RN: What keeps people coming back?
CR: The common thread that keeps people coming back is the effectiveness of the technology. It really does deliver all the benefits of a 90-minute workout in only 20 minutes. Also, the clients enjoy the experience as that is what we focus on delivering.
Photos courtesy of Personal20
Two people are being treated for smoke inhalation after the Herndon house they were inside of caught on fire early this morning (Jan. 31).
Crews arrived at the house in the 12100 block of Westwood Hills Drive around 6:38 a.m., Fairfax County Fire and Rescue tweeted.
About two hours later, firefighters had the fire under control.
The three occupants in the home at the time of the fire were able to self-evacuate, according to the fire department. “Two transported for smoke inhalation,” the tweet said.
UPDATE 12100 block of Westwood Hills Dr: Fire is under control. Three occupants home at time of fire. All self-evacuated. Two transported for smoke inhalation. pic.twitter.com/VxZwV9t8yV
— Fairfax Fire/Rescue (@ffxfirerescue) January 31, 2019
Units on scene of a house fire in the 12100 block of Westwood Hills Dr in the Herndon area of Fairfax County. More information to follow. pic.twitter.com/oOtqWhSkQB
— Fairfax Fire/Rescue (@ffxfirerescue) January 31, 2019
Updated at 9 a.m. — All lanes are now open.
Earlier: Herndon Parkway is closed near Summerfield Drive due to an accident.
Herndon Police tweeted about the closure at 8:21 a.m. today (Jan. 30).
Drivers and pedestrians should follow police direction, according to the tweet.
— Herndon Police (@HerndonPolice) January 30, 2019
Image via Google Maps
This story has been updated
The Herndon Planning Commission held its first public hearing on the Metro area last night (Jan. 28), continuing discussion on concerns surrounding an unprecedented mixed-use project.
Penzance Properties’ redevelopment project, which would add three buildings in three phases at 555 Herndon Parkway, has hit several design snags and a zoning issue.
The Planning Commission and Architectural Review Board previously provided dozens of suggestions and areas that needed improvement for the project, which is the first of its kind for Herndon.
At the meeting last night, a Planning Commission staffer said that more information and materials are needed to evaluate the development plan. Some of the concerns include:
- lack of open space
- unclear about how it will “reinforce an identity unique to Herndon”
- air flow issues
- concerns with the Herndon Parkway curb cut and entrance designs
The staffer noted that integrating artwork and redesigning the facades will help soften the stark image in the plans. The Planning Commission continued its request for more refined designs, a revised color palette that creates warmth and texture and a new architectural scale that makes the ground floors more visually interesting.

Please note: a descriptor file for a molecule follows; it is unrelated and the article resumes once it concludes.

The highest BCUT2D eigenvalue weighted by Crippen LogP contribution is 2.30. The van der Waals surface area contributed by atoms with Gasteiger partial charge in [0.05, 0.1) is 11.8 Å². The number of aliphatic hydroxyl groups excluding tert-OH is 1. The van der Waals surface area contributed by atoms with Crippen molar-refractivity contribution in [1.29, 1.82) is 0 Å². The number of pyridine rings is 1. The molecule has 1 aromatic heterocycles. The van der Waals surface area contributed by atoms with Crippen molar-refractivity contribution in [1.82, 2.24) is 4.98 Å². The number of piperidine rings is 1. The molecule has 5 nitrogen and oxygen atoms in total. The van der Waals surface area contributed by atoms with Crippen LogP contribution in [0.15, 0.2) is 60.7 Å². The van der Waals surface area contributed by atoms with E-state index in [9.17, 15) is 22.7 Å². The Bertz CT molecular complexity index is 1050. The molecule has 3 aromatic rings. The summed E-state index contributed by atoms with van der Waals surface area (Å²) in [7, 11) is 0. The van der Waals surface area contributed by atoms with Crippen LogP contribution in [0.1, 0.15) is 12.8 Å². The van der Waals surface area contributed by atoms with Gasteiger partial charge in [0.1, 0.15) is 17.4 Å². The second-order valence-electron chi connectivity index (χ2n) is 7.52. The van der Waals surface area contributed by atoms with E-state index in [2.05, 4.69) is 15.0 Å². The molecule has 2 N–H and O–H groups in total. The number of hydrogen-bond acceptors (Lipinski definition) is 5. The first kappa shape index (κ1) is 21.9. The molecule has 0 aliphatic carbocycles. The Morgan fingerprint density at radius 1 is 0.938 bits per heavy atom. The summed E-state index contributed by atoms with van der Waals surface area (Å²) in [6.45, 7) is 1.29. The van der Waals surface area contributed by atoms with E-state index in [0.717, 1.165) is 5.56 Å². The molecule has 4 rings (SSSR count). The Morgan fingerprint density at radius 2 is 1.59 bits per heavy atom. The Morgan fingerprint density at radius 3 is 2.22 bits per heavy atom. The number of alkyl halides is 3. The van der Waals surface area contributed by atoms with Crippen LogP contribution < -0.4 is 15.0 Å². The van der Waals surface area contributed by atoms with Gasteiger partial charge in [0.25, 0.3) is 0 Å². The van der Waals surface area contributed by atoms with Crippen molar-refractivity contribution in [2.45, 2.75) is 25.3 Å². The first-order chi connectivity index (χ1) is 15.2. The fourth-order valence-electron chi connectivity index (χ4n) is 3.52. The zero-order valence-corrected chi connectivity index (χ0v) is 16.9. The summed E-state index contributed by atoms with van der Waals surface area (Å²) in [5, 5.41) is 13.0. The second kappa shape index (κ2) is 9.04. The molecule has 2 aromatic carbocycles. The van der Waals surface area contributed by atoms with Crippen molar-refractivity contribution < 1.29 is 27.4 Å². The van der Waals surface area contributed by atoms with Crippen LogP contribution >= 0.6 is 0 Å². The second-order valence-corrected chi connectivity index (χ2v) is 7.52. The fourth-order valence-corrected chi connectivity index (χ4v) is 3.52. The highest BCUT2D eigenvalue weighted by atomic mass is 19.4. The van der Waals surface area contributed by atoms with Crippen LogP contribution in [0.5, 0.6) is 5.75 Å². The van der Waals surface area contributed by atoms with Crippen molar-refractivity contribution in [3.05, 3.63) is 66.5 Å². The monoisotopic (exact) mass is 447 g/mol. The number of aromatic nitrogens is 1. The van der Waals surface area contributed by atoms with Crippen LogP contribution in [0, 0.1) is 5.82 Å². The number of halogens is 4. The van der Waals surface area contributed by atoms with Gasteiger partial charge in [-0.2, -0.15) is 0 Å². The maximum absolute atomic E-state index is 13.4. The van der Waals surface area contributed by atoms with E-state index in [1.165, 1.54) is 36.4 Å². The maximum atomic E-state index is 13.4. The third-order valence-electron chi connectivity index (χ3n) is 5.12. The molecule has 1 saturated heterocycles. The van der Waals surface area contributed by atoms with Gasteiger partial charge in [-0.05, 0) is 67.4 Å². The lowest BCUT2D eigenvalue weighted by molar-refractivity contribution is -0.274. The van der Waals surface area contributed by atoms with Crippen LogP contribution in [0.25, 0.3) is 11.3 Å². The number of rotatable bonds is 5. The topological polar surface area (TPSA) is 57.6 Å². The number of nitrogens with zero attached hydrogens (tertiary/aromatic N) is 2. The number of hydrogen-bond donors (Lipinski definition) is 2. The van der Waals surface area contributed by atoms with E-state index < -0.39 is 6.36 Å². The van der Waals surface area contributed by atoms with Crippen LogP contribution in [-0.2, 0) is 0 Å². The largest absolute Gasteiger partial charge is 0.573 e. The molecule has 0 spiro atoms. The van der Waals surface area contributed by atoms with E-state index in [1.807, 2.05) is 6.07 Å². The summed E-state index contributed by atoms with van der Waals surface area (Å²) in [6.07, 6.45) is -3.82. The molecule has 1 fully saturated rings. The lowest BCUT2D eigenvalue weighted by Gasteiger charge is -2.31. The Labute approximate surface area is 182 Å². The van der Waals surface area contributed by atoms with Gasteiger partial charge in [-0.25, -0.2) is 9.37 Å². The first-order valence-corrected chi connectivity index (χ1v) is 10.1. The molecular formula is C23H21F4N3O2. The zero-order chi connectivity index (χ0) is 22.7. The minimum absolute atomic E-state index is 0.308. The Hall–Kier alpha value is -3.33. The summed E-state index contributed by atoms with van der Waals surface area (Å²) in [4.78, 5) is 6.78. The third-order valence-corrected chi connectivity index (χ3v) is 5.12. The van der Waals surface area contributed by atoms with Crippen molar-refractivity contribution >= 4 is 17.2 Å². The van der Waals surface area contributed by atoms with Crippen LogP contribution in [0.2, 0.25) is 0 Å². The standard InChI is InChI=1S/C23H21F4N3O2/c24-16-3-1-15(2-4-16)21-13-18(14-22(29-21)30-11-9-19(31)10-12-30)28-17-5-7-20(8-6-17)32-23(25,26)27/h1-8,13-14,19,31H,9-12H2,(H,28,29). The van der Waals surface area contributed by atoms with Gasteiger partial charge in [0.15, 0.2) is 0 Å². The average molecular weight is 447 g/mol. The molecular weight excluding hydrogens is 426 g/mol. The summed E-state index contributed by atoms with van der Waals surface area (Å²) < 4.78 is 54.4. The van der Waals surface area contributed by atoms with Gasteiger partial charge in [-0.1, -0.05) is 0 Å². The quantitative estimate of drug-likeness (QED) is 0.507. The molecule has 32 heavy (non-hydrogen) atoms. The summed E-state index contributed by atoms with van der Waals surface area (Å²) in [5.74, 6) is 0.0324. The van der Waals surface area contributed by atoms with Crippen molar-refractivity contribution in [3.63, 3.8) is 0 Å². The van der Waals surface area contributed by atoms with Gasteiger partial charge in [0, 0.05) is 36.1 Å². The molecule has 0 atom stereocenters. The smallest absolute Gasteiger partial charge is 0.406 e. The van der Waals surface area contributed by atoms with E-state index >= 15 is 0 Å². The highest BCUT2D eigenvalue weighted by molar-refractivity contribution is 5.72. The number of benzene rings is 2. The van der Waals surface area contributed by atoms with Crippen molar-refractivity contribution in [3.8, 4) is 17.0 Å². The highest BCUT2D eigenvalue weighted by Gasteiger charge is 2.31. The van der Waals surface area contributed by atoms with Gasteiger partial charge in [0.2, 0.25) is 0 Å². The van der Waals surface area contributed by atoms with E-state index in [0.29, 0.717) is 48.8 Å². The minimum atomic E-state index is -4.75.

Kenneth Wire, the land use attorney for the project, told the commission that more color will get added to the site to address concerns about the project appearing stark.
Wire noted that some of the project’s struggles have resulted from its novelty as a new urban portion moving into a suburban community.
“One of the questions that we had with the Town is, ‘When you say unique to Herndon, Herndon doesn’t have any 200-foot-tall buildings,'” Wire said. “So how do we take the rich fabric of the DNA and the materials and pedestrian scopes and bicycle network and fold it into this project?”
Wire said about 40 people attended the community meeting on Jan. 23, asking questions about the scope and the scale of the project.
Richard Downer, a Herndon resident, praised the commission for taking time with the project to address concerns. “You all don’t have that much experience — I believe — with these mega projects, and I think it’s very good that there appears to be a lot of cooperation all the way around.”
Downer said that he has concerns about transportation and accessibility to downtown Herndon as the Herndon Parkway project and Comstock development bring more people into the town.
The Planning Commission decided to continue discussion on the development plan at its public hearing set for Feb. 25.
The Architectural Review Board will take up the application on Feb. 6.
Image via Planning Commission
Wooboi Chicken is set to hold a soft opening tomorrow ahead of its grand opening next week.
The grand opening at 139 Spring Street, Suite 1 — the former spot of Metro Cafe — is set for Feb. 5, Wooboi Chicken told Reston Now.
The chicken eatery posted on its Facebook page today that it plans to have a soft opening with a limited menu tomorrow (Jan. 30) from noon to 4 p.m. Government workers and law enforcement officers can receive 10 percent off of their entire order.
Wooboi Chicken had pop-up locations in Maryland and Virginia last summer.
The “Nashville hot chicken” is free-range, does not contain antibiotics and is fried in peanut oil, according to its website. For customers with peanut allergies, Wooboi Chicken has a separate fryer that uses canola oil instead.
Depending on how hot customers like their chicken, Chef Minwoo will offer six different levels of heat, along with five options for sides.
Image via Google Maps